Mass Innovations, From The Beacon, March 2019

In the midst of a development and redevelopment boom, Watertown officials decided the new construction presented an opportunity to boost solar power generation. A new ordinance now requires most new commercial buildings to install solar panels.

The compact town (4 square miles) has 231 solar arrays, but 217 of them are residential, according to Energy Manager Ed Lewis. Commercial arrays far outperform residential, 130kw per system versus 5kw per system, and so have a greater impact on greenhouse gas reduction.

“We have pretty good residential deployment [of solar], but commercial could be better, which was a big part of driving this ordinance,” Lewis said.

Watertown, a Green Community, has deployed solar panels on three municipal buildings that are well situated for the technology and will include solar on new school buildings.

“We have had a strong history of sustainability,” Lewis said. “We required a solar assessment in the past, so developers would have to do a solar feasibility study, but they didn’t have to do anything [beyond the assessment].”

The new solar mandate applies to new commercial buildings larger than 10,000 square feet; it does not apply to single-family homes or duplexes. The ordinance has exemptions for buildings that cannot take advantage of solar due to the structure or location. Parking garages, typically well-suited for solar, will be required to install it under the ordinance.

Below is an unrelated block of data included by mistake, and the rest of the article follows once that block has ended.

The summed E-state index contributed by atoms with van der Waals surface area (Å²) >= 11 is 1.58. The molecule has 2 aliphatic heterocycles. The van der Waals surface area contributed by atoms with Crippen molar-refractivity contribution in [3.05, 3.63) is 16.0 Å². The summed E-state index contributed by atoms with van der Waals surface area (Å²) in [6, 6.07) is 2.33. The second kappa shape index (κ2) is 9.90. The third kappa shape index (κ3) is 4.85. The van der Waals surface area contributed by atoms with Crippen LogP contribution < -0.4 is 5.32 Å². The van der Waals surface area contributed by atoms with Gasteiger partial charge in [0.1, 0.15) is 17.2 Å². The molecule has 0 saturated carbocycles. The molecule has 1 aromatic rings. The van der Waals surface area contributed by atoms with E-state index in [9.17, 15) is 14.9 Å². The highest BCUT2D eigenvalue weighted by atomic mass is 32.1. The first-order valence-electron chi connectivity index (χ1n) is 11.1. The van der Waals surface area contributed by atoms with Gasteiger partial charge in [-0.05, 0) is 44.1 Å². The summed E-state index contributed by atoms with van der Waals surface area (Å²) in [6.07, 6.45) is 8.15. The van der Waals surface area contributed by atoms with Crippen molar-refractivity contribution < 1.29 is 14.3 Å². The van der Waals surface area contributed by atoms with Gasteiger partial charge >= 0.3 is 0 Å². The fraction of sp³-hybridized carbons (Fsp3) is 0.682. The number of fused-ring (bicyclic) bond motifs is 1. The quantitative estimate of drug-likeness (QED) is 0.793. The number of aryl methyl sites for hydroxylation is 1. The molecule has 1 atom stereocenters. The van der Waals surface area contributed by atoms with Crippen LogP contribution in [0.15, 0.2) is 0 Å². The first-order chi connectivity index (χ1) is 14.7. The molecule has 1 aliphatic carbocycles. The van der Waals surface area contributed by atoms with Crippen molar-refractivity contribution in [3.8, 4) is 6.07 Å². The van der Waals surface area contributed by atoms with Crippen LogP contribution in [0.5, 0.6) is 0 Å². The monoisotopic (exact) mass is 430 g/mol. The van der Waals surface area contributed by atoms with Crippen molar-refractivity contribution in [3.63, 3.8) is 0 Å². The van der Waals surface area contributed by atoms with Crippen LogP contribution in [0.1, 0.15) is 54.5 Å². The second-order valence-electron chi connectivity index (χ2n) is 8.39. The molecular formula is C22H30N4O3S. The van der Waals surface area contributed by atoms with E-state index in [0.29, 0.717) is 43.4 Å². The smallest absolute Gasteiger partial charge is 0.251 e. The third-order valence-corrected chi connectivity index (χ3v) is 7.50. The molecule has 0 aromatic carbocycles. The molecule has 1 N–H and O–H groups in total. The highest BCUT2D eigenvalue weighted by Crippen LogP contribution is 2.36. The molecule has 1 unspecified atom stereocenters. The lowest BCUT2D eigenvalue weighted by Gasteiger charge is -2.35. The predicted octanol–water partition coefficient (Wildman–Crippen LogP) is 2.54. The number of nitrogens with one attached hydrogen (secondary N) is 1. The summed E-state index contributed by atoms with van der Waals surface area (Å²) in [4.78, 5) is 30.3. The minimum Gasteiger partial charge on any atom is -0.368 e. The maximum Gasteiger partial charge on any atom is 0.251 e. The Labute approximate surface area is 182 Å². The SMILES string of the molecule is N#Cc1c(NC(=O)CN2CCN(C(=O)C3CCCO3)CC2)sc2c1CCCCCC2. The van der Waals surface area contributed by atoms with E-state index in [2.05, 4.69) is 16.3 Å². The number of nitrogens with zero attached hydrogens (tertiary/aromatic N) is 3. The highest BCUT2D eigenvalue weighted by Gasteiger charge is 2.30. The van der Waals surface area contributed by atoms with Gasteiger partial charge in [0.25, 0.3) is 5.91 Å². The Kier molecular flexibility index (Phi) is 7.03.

“We want to increase solar deployment in town,” Lewis said, “but we are emphasizing arrays that make sense.”
The Community Development and Planning Department worked on the ordinance for three years, and it faced a stringent legal review by town counsel before it was passed unanimously by the Town Council last November.

“We’re the first in the area to do this, but California, Texas and Florida have done some solar requirement ordinances,” Lewis said.

Lewis said the ordinance is an extension of requirements in the State Building Code, updated a year ago, that require a “solar zone” to be incorporated into the design of certain new commercial buildings.

Solar installation costs have dropped over the past 10 years, Lewis said, and the state and federal governments still offer healthy incentives. With production going up and pricing going down, these projects are more economically feasible than ever.

“You’ve got these nice new buildings coming up, so much of it is residential or mixed use, and these complexes are more sustainable and green friendly, which is a competitive advantage,” Lewis said.

For more information, contact Watertown Energy Manager Ed Lewis at 617-972-4250 or

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